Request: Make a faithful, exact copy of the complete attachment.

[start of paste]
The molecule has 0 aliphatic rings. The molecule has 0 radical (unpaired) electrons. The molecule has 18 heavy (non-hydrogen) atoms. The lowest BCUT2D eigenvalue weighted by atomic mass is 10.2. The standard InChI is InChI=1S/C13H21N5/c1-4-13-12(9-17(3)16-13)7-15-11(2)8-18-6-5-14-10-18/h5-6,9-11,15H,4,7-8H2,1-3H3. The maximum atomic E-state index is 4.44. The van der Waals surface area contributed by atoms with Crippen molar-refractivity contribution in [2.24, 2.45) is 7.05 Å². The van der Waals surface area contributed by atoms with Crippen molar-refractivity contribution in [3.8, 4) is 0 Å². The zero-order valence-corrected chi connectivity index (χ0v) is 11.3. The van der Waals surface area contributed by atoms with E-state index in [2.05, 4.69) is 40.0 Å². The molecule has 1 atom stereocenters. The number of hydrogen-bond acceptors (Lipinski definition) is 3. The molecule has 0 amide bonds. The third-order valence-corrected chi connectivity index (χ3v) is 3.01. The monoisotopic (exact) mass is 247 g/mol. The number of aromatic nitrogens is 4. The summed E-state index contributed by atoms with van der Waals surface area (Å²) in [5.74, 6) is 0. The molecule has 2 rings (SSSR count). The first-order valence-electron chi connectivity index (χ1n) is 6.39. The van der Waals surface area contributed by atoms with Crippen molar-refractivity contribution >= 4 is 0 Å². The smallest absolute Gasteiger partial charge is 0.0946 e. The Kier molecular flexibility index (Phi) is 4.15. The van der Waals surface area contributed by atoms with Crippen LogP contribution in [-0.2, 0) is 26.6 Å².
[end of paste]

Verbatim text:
The molecule has 0 aliphatic rings. The molecule has 0 radical (unpaired) electrons. The molecule has 18 heavy (non-hydrogen) atoms. The lowest BCUT2D eigenvalue weighted by atomic mass is 10.2. The standard InChI is InChI=1S/C13H21N5/c1-4-13-12(9-17(3)16-13)7-15-11(2)8-18-6-5-14-10-18/h5-6,9-11,15H,4,7-8H2,1-3H3. The maximum atomic E-state index is 4.44. The van der Waals surface area contributed by atoms with Crippen molar-refractivity contribution in [2.24, 2.45) is 7.05 Å². The van der Waals surface area contributed by atoms with Crippen molar-refractivity contribution in [3.8, 4) is 0 Å². The zero-order valence-corrected chi connectivity index (χ0v) is 11.3. The van der Waals surface area contributed by atoms with E-state index in [2.05, 4.69) is 40.0 Å². The molecule has 1 atom stereocenters. The number of hydrogen-bond acceptors (Lipinski definition) is 3. The molecule has 0 amide bonds. The third-order valence-corrected chi connectivity index (χ3v) is 3.01. The monoisotopic (exact) mass is 247 g/mol. The number of aromatic nitrogens is 4. The summed E-state index contributed by atoms with van der Waals surface area (Å²) in [5.74, 6) is 0. The molecule has 2 rings (SSSR count). The first-order valence-electron chi connectivity index (χ1n) is 6.39. The van der Waals surface area contributed by atoms with Crippen molar-refractivity contribution >= 4 is 0 Å². The smallest absolute Gasteiger partial charge is 0.0946 e. The Kier molecular flexibility index (Phi) is 4.15. The van der Waals surface area contributed by atoms with Crippen LogP contribution in [-0.2, 0) is 26.6 Å².